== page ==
According to Clarke, she tried to show Officer Craig the survey on her phone (ECF No. 58-1 at 82-83), but Craig maintains that she was talking to Sergeant Scott (ECF No. 96-3 at 38). Clarke describes Craig as being dismissive and telling her that he didn't care, and that rich people think they can do whatever they want. (ECF No. 58-1 at 85.) Clarke never raised her voice (id. at 83). She then turned to Sergeant Scott and asked him why Craig was being rude to her. (Id. at 86.) At that point, the officers looked at each other, Scott stomped on Clarke's foot, and he grabbed his handcuffs and her right hand, which he twisted behind her back. (ECF No. 96-1 at 23.) Then Craig grabbed her other hand and twisted it behind her back, the Officer Defendants handcuffed her, put their knees into the back of her calves, and lifted her up by her arms. (Id.) Clarke maintains that the Officer Defendants held her up by her arms for between thirty seconds to a minute after she was handcuffed. (Id. at 24.) Clarke sustained injuries as a result, including a left shoulder impingement, a labrum tear, an inflamed rotator cuff, and herniation in her neck. (Id.; ECF No. 96-7.) Thereafter, the Officer Defendants dragged Clarke to the squad car.

         Craig, on the other hand, stated that Clarke disobeyed an order from Scott to step back after she put the phone in his face. (ECF No. 96-3 at 44.) Craig describes Clarke as kicking, swinging, and trying to pull away when Sergeant Scott grabbed her arm after she disobeyed his command (ECF No. 96-3 at 42). Officer Craig said that he stepped in to help Sergeant Scott restrain Clarke after she disobeyed the command to step back (id. at 45). Officer Craig testified at his deposition that Clarke continued to struggle with the Officer Defendants as they pulled her toward the squad car. (Id. at 48.)

         Sergeant Scott's account of the events is consistent with Officer Craig's, though Scott's testimony is that he felt that Clarke might actually injure him by hitting him in the face with her cell phone. (ECF No. 96-4 at 49.) Both the Officer Defendants deny that anyone stepped on Clarke's foot, or dug their knees into the back of her calves. Officer Worthington, another officer on-scene and the author of the police report, also testified that Clarke was very irate, and he was unable to speak to her as a result. (ECF No. 96-5 at 26-27.) In addition, Officer Worthington's account of the incident is consistent with the Officer Defendants'. (Id. at 29, 34-36, 37, 40-41.)

         The City has in place official policies regarding the use of force by its officers and procedures for investigation of complaints. (ECF Nos. 118-2, 118-3.) It is undisputed that Clarke did not lodge a complaint directly with the City after her arrest, but filed this lawsuit instead. According to Captain Castronovo, the individual in charge of overseeing the internal affairs unit at the Aventura police department (ECF No. 134-1 at 6), the department receives complaints in person, or online. (Id. at 14.) Captain Castronovo also testified that it is the department's policy and practice that any complaint of excessive force of which the department becomes aware is investigated (id. at 16-17), and during deposition, Captain Castronovo detailed the investigation procedure. Captain Castronovo also testified that in the past ten years, there had not been one finding of excessive force by internal affairs or through the citizen complaint process against any of the City's officers. (Id. at 27.)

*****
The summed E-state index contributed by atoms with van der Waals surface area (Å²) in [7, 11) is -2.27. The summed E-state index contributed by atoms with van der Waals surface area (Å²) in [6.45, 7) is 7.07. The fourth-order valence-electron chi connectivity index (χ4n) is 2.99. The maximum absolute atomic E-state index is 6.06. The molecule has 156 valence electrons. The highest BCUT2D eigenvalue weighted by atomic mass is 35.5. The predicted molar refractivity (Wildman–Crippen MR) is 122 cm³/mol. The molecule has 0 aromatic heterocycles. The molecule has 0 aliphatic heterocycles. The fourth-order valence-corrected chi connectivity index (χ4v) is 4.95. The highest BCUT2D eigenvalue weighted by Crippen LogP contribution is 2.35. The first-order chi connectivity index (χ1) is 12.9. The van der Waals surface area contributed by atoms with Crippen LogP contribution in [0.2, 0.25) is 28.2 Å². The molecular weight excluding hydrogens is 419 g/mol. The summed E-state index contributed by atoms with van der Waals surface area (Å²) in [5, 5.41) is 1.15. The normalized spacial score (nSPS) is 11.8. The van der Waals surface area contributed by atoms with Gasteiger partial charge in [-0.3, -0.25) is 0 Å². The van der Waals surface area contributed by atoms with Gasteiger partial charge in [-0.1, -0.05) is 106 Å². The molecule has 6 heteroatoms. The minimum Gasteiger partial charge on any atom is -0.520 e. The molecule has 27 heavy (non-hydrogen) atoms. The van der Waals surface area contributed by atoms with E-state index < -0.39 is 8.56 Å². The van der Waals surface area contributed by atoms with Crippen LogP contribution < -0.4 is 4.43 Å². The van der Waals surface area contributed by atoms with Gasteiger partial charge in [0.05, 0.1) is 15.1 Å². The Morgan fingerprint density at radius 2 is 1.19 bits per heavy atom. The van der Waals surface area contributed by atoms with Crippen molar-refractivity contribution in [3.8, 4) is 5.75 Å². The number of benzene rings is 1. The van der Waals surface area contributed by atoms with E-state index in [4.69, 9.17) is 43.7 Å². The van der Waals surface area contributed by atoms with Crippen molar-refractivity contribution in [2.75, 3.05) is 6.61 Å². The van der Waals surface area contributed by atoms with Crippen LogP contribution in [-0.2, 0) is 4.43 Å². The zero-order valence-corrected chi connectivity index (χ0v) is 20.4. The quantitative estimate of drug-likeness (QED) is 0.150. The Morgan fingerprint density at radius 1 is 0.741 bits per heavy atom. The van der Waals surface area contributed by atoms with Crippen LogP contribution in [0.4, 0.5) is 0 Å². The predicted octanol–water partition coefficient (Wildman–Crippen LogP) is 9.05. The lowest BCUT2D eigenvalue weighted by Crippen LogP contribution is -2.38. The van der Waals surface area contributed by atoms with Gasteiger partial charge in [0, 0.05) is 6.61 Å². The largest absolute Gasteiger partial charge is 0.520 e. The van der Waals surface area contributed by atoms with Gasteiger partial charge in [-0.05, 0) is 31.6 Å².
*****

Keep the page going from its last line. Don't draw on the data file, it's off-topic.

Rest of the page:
3. Legal Standard

         Summary judgment is proper if following discovery, the pleadings, depositions, answers to interrogatories, affidavits and admissions on file show that there is no genuine issue as to any material fact and that the moving party is entitled to judgment as a matter of law. Celotex Corp. v. Catrett, 477 U.S. 317, 322 (1986); Fed.R.Civ.P. 56. “An issue of fact is ‘material' if, under the applicable substantive law, it might affect the outcome of the case.” Hickson Corp. v. N. Crossarm Co., 357 F.3d 1256, 1259-60 (11th Cir. 2004). “An issue of fact is ‘genuine' if the record taken as a whole could lead a rational trier of fact to find for the nonmoving party.” Id. at 1260.

         All the evidence and factual inferences reasonably drawn from the evidence must be viewed in the light most favorable to the nonmoving party. Adickes v. S.H. Kress & Co., 398 U.S. 144, 157 (1970); Jackson v. BellSouth Telecomms., 372 F.3d 1250, 1280 (11th Cir. 2004). “If more than one inference could be construed from the facts by a reasonable fact finder, and that inference introduces a genuine issue of material fact, then the district court should not grant summary judgment.” Bannum, Inc. v. City of Fort Lauderdale, 901 F.2d 989, 996 (11th Cir. 1990).

         Once a party properly makes a summary judgment motion by demonstrating the absence of a genuine issue of material fact, whether or not accompanied by affidavits, the nonmoving party must go beyond the pleadings through the use of affidavits, depositions, answers to interrogatories and admissions on file, and designate specific facts showing that there is a genuine issue for trial. Celotex, 477 U.S. at 323-24. The nonmovant's evidence must be significantly probative to support the claims. Anderson v. Liberty Lobby, Inc., 477 U.S. 242, 249 (1986). The Court will not weigh the evidence or make findings of fact. Id. at 249; Morrison v. Amway Corp., 323 F.3d 920, 924 (11th Cir. 2003). Rather, the Court's role is limited to deciding whether there is sufficient evidence upon which a reasonable juror could find for the nonmoving party. Id.

         4. ...